Multiple views of the galaxy NGC 3627 as seen with the VLT and ALMA
This video shows images of NGC 3627, a spiral galaxy located approximately 31 million light-years from Earth in the constellation Leo, taken at many different wavelengths of light. The observations were conducted with the Multi-Unit Spectroscopic Explorer (MUSE) instrument on ESO’s Very Large Telescope (VLT) and the Atacama Large Millimeter/submillimeter Array (ALMA), in which ESO is a partner.
The first two images are from the MUSE data. The first one, revealing the distribution of young stars, fades to a combined image that includes clouds of ionised hydrogen, oxygen and sulphur gas, marking the presence of newly born stars.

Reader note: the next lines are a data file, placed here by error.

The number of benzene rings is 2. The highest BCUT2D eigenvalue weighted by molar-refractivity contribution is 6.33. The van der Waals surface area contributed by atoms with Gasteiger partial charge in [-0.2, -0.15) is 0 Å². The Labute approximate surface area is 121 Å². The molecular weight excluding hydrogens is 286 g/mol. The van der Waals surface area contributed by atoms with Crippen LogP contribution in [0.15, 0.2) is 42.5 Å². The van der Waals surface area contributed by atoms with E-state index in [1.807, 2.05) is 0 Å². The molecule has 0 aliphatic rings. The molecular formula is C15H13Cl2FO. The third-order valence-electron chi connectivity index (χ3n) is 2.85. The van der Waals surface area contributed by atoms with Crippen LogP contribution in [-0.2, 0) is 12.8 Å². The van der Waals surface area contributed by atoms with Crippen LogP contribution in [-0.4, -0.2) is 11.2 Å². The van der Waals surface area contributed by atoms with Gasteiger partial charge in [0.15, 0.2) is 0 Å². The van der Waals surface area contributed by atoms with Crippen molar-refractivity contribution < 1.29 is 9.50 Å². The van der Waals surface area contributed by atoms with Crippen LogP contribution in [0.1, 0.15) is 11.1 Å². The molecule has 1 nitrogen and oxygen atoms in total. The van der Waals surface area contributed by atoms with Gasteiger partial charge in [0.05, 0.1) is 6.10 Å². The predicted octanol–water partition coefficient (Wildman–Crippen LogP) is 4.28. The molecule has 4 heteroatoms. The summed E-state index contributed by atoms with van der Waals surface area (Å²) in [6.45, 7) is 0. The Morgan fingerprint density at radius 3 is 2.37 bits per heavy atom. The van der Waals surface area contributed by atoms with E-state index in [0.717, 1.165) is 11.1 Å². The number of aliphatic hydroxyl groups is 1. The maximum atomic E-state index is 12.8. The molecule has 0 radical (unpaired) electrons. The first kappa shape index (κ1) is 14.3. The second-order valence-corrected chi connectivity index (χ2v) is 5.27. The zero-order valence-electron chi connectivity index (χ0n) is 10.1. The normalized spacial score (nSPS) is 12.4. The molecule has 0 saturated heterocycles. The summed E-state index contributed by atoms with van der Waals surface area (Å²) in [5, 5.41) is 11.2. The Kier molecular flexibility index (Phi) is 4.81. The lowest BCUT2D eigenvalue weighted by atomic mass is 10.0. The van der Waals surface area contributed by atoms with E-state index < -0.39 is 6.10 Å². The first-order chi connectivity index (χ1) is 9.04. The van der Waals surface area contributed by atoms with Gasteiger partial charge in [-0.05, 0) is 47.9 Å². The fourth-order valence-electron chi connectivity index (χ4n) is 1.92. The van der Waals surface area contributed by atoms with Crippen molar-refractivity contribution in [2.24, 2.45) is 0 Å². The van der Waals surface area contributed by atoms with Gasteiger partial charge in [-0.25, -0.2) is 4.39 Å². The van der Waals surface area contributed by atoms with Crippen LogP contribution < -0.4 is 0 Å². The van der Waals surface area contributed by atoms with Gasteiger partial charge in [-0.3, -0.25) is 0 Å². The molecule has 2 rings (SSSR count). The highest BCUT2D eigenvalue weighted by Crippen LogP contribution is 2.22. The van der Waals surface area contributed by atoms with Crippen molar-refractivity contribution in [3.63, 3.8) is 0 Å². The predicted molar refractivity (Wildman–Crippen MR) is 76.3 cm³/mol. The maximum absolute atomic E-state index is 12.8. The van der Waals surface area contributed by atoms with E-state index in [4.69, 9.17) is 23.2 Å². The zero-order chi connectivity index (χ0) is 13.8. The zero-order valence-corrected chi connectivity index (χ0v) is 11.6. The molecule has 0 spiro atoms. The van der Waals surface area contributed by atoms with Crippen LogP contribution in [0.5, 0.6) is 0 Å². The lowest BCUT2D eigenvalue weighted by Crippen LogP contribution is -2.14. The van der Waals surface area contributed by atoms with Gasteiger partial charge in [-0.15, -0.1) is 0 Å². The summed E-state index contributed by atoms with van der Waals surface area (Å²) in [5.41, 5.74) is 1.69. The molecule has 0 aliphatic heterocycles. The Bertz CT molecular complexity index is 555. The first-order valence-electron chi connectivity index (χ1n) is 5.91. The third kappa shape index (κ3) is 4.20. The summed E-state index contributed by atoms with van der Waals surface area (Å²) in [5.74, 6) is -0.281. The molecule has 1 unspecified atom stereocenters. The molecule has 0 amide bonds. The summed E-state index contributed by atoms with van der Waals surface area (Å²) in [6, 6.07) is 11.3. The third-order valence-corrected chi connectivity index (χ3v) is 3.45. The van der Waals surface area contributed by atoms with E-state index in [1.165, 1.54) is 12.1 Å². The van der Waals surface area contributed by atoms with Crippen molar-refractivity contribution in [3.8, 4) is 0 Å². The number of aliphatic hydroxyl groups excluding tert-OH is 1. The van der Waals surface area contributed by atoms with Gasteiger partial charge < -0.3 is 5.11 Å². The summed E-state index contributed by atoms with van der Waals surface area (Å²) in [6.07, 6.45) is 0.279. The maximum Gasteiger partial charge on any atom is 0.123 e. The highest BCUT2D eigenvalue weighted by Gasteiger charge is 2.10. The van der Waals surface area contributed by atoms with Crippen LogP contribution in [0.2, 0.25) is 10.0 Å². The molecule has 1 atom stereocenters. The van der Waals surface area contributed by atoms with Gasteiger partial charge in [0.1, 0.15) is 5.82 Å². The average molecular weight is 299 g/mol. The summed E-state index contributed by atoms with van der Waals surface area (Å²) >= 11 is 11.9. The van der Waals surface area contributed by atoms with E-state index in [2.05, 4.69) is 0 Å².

The next image shows the ALMA data only. ALMA was used to map cold clouds of molecular gas, which provide the raw material from which stars to form. Thousands of stars can form in just one of these molecular clouds, yet these stellar nurseries are invisible to the human eye — they can only be observed via the radio waves emitted by carbon monoxide (CO).
The following image is a combination of all the MUSE and ALMA data, forming a colourful cosmic firework, which is helping astronomers to unlock the secrets of star formation.
The images were taken as part of the Physics at High Angular resolution in Nearby GalaxieS (PHANGS) project, which is making high-resolution observations of nearby galaxies with telescopes operating across the electromagnetic spectrum.Credit:
About the Video
|Release date:||16 July 2021, 14:00|
|Frame rate:||25 fps|